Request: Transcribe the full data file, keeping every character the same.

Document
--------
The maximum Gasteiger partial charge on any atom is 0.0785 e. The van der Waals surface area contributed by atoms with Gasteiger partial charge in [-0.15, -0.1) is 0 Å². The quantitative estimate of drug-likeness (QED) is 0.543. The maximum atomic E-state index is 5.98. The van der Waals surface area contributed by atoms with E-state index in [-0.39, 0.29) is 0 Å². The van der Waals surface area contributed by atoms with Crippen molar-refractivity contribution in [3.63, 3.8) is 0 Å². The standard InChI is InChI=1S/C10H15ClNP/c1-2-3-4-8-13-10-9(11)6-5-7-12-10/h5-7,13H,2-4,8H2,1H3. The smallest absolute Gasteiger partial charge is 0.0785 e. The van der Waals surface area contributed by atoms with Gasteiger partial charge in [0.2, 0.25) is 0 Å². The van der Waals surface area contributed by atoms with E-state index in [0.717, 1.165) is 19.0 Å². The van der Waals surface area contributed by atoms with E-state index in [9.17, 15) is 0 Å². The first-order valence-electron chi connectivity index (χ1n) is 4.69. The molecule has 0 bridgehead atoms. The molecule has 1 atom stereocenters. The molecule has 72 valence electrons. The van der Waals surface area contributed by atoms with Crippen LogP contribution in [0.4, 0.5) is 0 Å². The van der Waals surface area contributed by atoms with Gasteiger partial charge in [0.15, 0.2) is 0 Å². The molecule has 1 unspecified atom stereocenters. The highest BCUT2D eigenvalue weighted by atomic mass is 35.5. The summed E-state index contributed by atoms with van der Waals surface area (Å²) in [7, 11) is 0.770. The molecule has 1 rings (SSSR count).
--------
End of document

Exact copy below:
The maximum Gasteiger partial charge on any atom is 0.0785 e. The van der Waals surface area contributed by atoms with Gasteiger partial charge in [-0.15, -0.1) is 0 Å². The quantitative estimate of drug-likeness (QED) is 0.543. The maximum atomic E-state index is 5.98. The van der Waals surface area contributed by atoms with E-state index in [-0.39, 0.29) is 0 Å². The van der Waals surface area contributed by atoms with Crippen molar-refractivity contribution in [3.63, 3.8) is 0 Å². The standard InChI is InChI=1S/C10H15ClNP/c1-2-3-4-8-13-10-9(11)6-5-7-12-10/h5-7,13H,2-4,8H2,1H3. The smallest absolute Gasteiger partial charge is 0.0785 e. The van der Waals surface area contributed by atoms with Gasteiger partial charge in [0.2, 0.25) is 0 Å². The van der Waals surface area contributed by atoms with E-state index in [0.717, 1.165) is 19.0 Å². The van der Waals surface area contributed by atoms with E-state index in [9.17, 15) is 0 Å². The first-order valence-electron chi connectivity index (χ1n) is 4.69. The molecule has 0 bridgehead atoms. The molecule has 1 atom stereocenters. The molecule has 72 valence electrons. The van der Waals surface area contributed by atoms with Crippen LogP contribution in [0.4, 0.5) is 0 Å². The van der Waals surface area contributed by atoms with Gasteiger partial charge in [0.15, 0.2) is 0 Å². The molecule has 1 unspecified atom stereocenters. The highest BCUT2D eigenvalue weighted by atomic mass is 35.5. The summed E-state index contributed by atoms with van der Waals surface area (Å²) in [7, 11) is 0.770. The molecule has 1 rings (SSSR count).